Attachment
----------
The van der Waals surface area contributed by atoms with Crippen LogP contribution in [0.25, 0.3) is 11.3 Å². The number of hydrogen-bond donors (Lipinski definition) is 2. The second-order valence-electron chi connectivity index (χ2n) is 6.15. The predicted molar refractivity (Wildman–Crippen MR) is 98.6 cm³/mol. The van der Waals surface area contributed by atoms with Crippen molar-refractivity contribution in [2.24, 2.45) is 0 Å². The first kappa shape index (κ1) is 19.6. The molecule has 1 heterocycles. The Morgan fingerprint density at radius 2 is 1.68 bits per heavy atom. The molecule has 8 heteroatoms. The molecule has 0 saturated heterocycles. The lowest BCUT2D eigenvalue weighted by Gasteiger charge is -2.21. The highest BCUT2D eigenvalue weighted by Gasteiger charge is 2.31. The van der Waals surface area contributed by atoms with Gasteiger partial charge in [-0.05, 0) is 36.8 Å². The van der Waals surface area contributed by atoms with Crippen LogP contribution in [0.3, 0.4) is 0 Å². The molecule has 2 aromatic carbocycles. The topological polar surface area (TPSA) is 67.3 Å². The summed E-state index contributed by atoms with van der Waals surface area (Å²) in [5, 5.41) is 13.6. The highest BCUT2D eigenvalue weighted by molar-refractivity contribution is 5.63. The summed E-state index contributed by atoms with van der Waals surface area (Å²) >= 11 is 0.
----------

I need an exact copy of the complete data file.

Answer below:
The van der Waals surface area contributed by atoms with Crippen LogP contribution in [0.25, 0.3) is 11.3 Å². The number of hydrogen-bond donors (Lipinski definition) is 2. The second-order valence-electron chi connectivity index (χ2n) is 6.15. The predicted molar refractivity (Wildman–Crippen MR) is 98.6 cm³/mol. The van der Waals surface area contributed by atoms with Crippen molar-refractivity contribution in [2.24, 2.45) is 0 Å². The first kappa shape index (κ1) is 19.6. The molecule has 1 heterocycles. The Morgan fingerprint density at radius 2 is 1.68 bits per heavy atom. The molecule has 8 heteroatoms. The molecule has 0 saturated heterocycles. The lowest BCUT2D eigenvalue weighted by Gasteiger charge is -2.21. The highest BCUT2D eigenvalue weighted by Gasteiger charge is 2.31. The van der Waals surface area contributed by atoms with Gasteiger partial charge in [-0.05, 0) is 36.8 Å². The van der Waals surface area contributed by atoms with Crippen LogP contribution in [0.3, 0.4) is 0 Å². The molecule has 2 aromatic carbocycles. The topological polar surface area (TPSA) is 67.3 Å². The summed E-state index contributed by atoms with van der Waals surface area (Å²) in [5, 5.41) is 13.6. The highest BCUT2D eigenvalue weighted by molar-refractivity contribution is 5.63. The summed E-state index contributed by atoms with van der Waals surface area (Å²) >= 11 is 0.